Hydrologic Forecasts

For 2000 years, levee systems and flood control reservoirs have proved to be a major deterrent to flood damage. Unfortunately, flood control reservoirs and detention basins have restricted volume, and levee systems are constructed to a finite height and produce a limited floodway capacity. In addition, operation of detention basins and flood control reservoirs and maintenance of levee systems depend on accurate prediction of floods. The primary steps in the development of an efficient and time flood prediction system include:

  • Data automation.

  • Development of rapid communications.

  • Accurate prediction algorithms.

  • Timely forecast dissemination.

  • Quick response civil defense programs.

Recent enhancements in computing capabilities, modernized data collection, improved communications, better prediction algorithms, improved structural technology, flood-proofing, restrictive zoning, and better water resources management have improved the effectiveness of hydrologic forecasts. The development of greater computer capabilities has allowed the development of conceptual models that allow rapid computation of soil moisture accounting over large drainage basins. A real evaluation of soil moisture is critical to accurate estimation of runoff from excessive rainstorms. Rainfall can now be determined with considerable accuracy through use of automated and radio-transmitting rain gages, radar estimates of rainfall, and satellite-inferred rainfall amounts. Routing procedures of flood flows have improved considerably due to the use of more rigorous dynamic techniques that solve the governing St. Venant equations.

Probably one of the important improvements being incorporated into modern hydrologic forecasts is to utilize Quantitative Precipitation Forecasts (QPFs). Meteorological forecasts based on recently developed numerical models (especially the ETA model developed by the National Weather Service, USA) are as good at the end of three days as previous QPFs were for one or two days - a marked improvement. These improved forecasts help to eliminate the past tendency to "under forecast" major flood events. A more detailed discussion of weather forecasting is presented below.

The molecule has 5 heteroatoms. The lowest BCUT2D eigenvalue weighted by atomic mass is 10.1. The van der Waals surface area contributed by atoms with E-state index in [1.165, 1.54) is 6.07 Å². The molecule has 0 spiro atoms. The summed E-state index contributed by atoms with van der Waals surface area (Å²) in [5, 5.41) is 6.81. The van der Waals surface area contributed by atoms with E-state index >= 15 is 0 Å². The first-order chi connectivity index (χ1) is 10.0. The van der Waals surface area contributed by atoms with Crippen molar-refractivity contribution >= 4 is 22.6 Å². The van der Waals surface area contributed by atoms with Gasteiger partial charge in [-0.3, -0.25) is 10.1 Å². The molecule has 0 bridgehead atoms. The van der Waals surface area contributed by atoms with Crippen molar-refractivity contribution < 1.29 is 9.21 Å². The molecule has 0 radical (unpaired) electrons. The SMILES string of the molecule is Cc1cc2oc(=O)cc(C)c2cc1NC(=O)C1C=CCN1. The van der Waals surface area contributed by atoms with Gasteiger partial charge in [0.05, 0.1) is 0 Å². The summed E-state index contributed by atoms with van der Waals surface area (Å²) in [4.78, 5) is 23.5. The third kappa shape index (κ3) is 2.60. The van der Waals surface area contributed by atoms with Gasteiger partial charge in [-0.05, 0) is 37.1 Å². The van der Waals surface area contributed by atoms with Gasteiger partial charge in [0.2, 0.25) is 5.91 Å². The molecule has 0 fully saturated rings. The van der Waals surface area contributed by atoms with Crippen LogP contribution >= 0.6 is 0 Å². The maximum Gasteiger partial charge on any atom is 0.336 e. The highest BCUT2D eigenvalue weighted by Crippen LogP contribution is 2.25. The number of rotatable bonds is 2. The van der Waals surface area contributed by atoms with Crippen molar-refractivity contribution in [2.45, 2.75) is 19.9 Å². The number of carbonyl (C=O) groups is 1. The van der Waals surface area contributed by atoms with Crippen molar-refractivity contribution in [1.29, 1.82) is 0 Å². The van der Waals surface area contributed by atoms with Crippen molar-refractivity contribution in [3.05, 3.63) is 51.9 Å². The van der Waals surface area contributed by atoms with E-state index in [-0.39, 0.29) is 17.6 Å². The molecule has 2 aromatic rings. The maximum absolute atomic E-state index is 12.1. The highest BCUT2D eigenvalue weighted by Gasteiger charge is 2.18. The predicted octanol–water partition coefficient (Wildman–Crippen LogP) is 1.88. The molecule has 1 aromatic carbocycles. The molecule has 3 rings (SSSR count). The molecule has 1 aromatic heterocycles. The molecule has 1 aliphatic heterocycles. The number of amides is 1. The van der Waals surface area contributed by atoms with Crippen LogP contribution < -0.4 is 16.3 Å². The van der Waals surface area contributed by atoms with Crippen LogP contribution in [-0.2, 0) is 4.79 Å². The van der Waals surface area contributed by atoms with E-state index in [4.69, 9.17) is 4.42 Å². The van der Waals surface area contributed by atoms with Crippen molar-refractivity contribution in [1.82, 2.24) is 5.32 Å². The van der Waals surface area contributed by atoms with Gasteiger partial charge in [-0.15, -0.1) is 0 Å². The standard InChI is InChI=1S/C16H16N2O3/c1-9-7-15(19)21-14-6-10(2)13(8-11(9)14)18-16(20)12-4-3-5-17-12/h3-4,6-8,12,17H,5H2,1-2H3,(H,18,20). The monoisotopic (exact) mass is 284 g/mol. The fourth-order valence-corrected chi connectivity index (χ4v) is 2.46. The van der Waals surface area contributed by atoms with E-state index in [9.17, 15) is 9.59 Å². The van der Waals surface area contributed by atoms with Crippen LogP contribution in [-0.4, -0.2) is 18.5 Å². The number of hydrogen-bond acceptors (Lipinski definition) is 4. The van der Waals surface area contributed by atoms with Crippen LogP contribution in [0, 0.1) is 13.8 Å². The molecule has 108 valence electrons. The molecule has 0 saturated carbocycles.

Weather Forecasting

The theoretical and practical aspects of forecasting weather date from the early 1900s, some 30 years before the beginning of hydrologic forecasting. During the 1920s, the mathematical and physical concepts related to numerical weather prediction were proposed. However, it was not until after the development of electronic computers in the 1940s that it became possible to solve, in real time, the pertinent equations to forecast weather globally, both time and accurately. The tremendous increase in speed of numerical processing has been accompanied by an equally large decrease in computer costs. This has opened the field of numerical weather prediction to meteorological services lacking resources to purchase supercomputers. In addition, the development of the internet has enable services to obtain meteorological data available through the WMO WWW program.

A component of World Laboratory Project Land-1, supported by Project MEDUSE, included the preparation of quantitative precipitation forecasts (QPFs) for the Yellow River basin in east China. Testing of several numerical models indicated that the ETA model (24 L/50 km) (atmospheric levels/grid spacing) developed by the National Weather Service (NWS), USA, and used operationally at the National Center for Environmental Prediction (NCEP) in Washington, D.C., produced the best QPFs. Six-hour resolution, 72-hour precipitation forecasts were prepared for two months in 1994 and 1996 at the Centre Ettore Majorana for Scientific Culture , in Erice, Italy, and transmitted daily to the Chinese Academy of Sciences in Beijing and the Yellow River Conservation Conservancy in Zhengzhou. The results were remarkably good. Daily verification was based on 600 precipitation stations in China with a gage density of one gage/10,000 km2, compared to the forecast grid of one forecast point/2500 km2.

Recent(1999) forecast verifications in the United States of the ETA model have shown continued improvement using a 50 L/29 km model. Another model, the Pennsylvania State University/National Center for Atmospheric Research Meso-scale Model 5(MM5), has been tested recently by the Atmospheric Sciences Department at the University of Arizona, USA, and has produced good results. The MM5 model has been tested using 27 vertical levels and a high resolution(7-km) grid.

Another forecast model investigated extensively by World Laboratory Project Land II, on drought and desertification in China, was the RAMS model(regional atmospheric modeling system) developed by Colorado State University. That model was coupled by the University of Torina/Alessandria to a land-surface-process model(LSPM) for predicting and simulating the exchanges of heat and moisture from soil to the atmosphere for determining limited area atmospheric circulation. The RAMS model is compatible with both the ETA and MM5 models and could be integrated into forecasting schemes for the purpose of analysis of convective exchange of heat and water in arid regions. In particular, the Land II research has achieved meaningful improvement in predicting rainfall anomalies in the different climatic regions of China.